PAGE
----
Dear Peter!... While your hand is writing and reading these words, or explaining what you have read to your friends, or learning all this information and passing it through the filter of thought, you are constantly using my nerves and my systems. There is not a single moment where I am not informed of events that occur in your body. Who knows just how much of the mysteries in me you will use in order to rise to the peak of accomplishment with the blessings that have been bestowed upon you by the Creator. Even the greatest computers made by human beings are mere toys compared to me. Nevertheless, the knowledge of engineers and craftsmen which design, plan, and place every piece into these computers with total accuracy is only possible because of me. Presumably you are not denying those who designed, constructed, and made the computer operate, are you? In which case you should thank God, the One who created me, an organ whose capacity exceeds that of thousands of computers, with His eternal power and wisdom; always remember to use me in good, blessed, and honest actions!‚Ä¶May God protect you!...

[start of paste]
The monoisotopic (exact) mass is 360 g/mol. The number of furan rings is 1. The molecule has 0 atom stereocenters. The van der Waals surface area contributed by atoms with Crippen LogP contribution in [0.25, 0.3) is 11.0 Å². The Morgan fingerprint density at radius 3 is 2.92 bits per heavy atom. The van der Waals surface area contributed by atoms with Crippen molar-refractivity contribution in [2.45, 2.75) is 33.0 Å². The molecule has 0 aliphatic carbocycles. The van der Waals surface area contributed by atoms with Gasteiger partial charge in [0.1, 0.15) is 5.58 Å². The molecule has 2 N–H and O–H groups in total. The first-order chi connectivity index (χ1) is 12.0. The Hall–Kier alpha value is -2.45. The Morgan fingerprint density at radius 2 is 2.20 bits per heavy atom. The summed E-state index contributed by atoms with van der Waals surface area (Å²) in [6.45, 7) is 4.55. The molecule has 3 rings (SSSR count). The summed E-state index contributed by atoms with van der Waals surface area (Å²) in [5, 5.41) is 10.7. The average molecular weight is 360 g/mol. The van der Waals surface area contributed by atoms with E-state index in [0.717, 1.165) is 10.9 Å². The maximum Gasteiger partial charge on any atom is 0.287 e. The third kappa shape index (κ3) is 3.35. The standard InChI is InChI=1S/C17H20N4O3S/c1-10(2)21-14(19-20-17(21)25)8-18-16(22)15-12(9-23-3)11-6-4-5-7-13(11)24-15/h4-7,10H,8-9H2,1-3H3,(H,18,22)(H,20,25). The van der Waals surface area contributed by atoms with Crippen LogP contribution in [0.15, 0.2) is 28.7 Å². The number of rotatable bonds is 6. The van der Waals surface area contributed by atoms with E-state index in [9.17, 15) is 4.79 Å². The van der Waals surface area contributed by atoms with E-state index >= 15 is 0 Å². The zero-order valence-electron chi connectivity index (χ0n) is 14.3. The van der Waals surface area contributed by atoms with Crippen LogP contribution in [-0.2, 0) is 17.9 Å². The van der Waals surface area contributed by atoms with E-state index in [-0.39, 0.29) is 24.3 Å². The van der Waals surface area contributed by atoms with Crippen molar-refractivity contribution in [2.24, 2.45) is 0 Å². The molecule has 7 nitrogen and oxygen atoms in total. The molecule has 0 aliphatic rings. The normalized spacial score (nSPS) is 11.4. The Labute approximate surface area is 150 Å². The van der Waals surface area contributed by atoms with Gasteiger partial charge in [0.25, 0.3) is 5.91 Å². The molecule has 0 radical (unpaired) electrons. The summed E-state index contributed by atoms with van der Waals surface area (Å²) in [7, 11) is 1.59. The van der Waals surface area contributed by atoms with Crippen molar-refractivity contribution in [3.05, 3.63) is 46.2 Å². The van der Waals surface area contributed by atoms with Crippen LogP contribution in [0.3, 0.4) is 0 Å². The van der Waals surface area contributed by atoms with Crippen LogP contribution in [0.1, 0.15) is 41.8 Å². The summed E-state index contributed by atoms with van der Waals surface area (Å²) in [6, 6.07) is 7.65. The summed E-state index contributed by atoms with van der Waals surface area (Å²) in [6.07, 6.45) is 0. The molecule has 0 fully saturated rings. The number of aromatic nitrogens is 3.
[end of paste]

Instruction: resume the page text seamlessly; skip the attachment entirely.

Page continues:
Irfan Yilmaz is a professor of biology at Dokuz Eylul University, Izmir.